« Not So Grand Narratives | Main | What Is To Be Done? (Part 1) »

TrackBack

TrackBack URL for this entry:
http://www.typepad.com/services/trackback/6a00d83451954769e2019b0220cb78970b

Listed below are links to weblogs that reference The Dark Side of Technology:

Comments

Goonth

One of the big takeaways for me (as someone who actually builds and invests in social technologies) is that the digital infrastructure is indeed quite flimsy... because value has been separated over time from networks of people.

Somewhat related, I wrote this through the lens of what money and value might mean in this new era of cryptocurrencies:

https://designingliteracy.squarespace.com/literacyoftheimagination/2013/12/23/discovering-the-meaning-of-money-and-value-in-the-age-of-bitcoin

MedicalQuack

Good book, read it, Proofiness the Dark Arts of Mathematical Deception", it is all math models and you might want to look at my Algo duping page..lots of videos and be sure to watch the Quant documentary...they do the math models and shift around risk for profit as needed..gov needs to learn how to model. It is the Attack of the Killer Algorithms...

http://www.ducknet.net/attack-of-the-killer-algorithms/

Banks and insurance companies are not much more than big software companies that control money and access while the flawed data keeps getting worse.

http://ducknetweb.blogspot.com/2013/04/banks-are-actually-just-software.html

Greenbjb

For further reading on this basic idea see, Technopoly by Neil Postman. There is a Faustian Bargain in every technology.

Amy Wohl

John, over at TMTS, Mark Stahlman and I have been focusing on this problem, writing scenarios, and ondering the real options.

We believe that until those who make and implement policy, both in the U.S. and globally, understand tis issue, we are vulnerable to what one of your readers called the "backlash."

We must have a plan for sharing work in different ways to employ more people. We need a social safety net because we may not be able to employ everyone. We need activities for the unemployed that are socially useful.

The money for this will have to come from somewhere. I would suggest taxes on excess profits, since many corporations and banks are rolling in money.

The future will be bleak unless we can take action and make changes soon.

Ntambe

I very much appreciate how the Shift Index measures the change itself. On a related note...

Do you (or anyone on this thread, really) have any ideas on how to measure the backlash / resistance to these monumental shifts?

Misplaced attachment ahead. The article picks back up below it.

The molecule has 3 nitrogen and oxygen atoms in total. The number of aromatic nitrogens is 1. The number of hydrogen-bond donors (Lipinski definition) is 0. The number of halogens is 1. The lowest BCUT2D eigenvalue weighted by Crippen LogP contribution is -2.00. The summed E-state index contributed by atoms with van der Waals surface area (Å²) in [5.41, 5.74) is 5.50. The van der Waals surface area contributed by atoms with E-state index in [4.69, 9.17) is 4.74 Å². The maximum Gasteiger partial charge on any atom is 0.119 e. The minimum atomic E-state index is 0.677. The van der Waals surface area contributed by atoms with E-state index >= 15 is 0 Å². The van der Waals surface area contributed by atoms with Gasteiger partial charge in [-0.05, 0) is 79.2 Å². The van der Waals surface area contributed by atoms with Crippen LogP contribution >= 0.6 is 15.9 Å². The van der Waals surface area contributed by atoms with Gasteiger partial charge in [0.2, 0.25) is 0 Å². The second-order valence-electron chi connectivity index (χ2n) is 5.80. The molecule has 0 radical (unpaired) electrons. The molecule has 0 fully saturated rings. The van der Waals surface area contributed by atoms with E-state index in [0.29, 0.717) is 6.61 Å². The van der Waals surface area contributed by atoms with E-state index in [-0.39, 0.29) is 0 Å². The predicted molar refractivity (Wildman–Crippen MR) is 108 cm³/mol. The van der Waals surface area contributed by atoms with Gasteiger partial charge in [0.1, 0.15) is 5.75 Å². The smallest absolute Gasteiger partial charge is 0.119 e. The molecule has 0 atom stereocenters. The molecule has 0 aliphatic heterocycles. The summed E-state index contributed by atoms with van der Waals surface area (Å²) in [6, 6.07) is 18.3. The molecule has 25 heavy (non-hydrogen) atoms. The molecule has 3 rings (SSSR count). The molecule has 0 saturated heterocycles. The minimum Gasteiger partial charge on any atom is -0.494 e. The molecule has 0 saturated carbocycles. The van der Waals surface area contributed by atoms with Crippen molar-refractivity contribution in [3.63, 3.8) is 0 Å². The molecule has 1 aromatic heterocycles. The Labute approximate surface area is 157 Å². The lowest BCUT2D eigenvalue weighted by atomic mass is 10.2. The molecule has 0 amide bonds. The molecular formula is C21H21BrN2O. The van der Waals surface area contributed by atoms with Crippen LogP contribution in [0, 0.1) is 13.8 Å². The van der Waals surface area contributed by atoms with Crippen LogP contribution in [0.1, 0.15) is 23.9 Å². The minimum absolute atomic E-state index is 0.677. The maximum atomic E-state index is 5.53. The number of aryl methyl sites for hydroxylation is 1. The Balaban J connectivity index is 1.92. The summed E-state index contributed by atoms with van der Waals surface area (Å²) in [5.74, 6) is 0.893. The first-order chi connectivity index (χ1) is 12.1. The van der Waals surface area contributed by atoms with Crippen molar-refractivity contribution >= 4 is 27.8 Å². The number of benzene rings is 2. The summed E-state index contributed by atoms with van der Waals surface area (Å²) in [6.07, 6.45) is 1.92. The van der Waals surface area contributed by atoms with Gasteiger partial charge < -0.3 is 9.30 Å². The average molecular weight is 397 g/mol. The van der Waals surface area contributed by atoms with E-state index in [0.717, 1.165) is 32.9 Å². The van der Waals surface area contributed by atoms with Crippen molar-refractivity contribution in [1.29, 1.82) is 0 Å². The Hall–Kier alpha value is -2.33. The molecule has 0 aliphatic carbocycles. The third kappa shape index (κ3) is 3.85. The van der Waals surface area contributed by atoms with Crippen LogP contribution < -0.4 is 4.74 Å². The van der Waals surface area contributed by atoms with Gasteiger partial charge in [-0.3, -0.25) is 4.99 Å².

It's something I've thought and blogged about...I think it's important to understand so that pressure can be released, so to speak, through targeted intervention so less catastrophic things happen due to technology's dark side.

Bill Seitz

Yes, this seems like a classic Economic Transition.
http://webseitz.fluxent.com/wiki/EconomicTransition

Maybe some combination of improved safety net (true healthcare reform might have been part of that) and constraining of the Finance sector could combine to channel thinking and effort in a productive progress.

Then again, maybe the only thing that saved us last time was the post-WW2 opening of foreign markets...

Rashmir Balasubramaniam

That is a bleak picture indeed. I am, and I expect you are, more optimistic about the future. Though it is very useful to have you call out the dark side so explicitly.

I'm looking forward to seeing your proposed pathway forward. And can't help but wonder if it includes aspects of 'evolve' and 'pull'.

Luis Alberola

A great and timely article John. I wonder if you've read Acceleration, by Hartmud Rosa ...

Looking forward to the path you'll propose in your next article.

In my own practice, we try to help our clients go towards institutional mastery of technology by:
- making social technologies take center stage in the digital enterprise; it's a way for employees to exist socially and this offers a way towards collective mastery of digital technology;
- based on these technologies, developing new professional practices (sharing, co-creating, searching, designing, ...), that are needed to take advantage of these technologies in new ways that are not solely focused on productivity; that's a dangerous path
- we work on responsibility development (by adressing the depth of context)

And it's all great work, but difficult to carry on past a certain level if leadership does not take ownership for the needed risk ...

Thanks again for your great article

RalfLippold

Many thanks John pointing out the "dark side of technology". It is very much what I have encountered in many different fields of work, and life.

What is missing in our times seems to be a connect, and understanding across different cultures of speed & discipline.

What do I mean with that?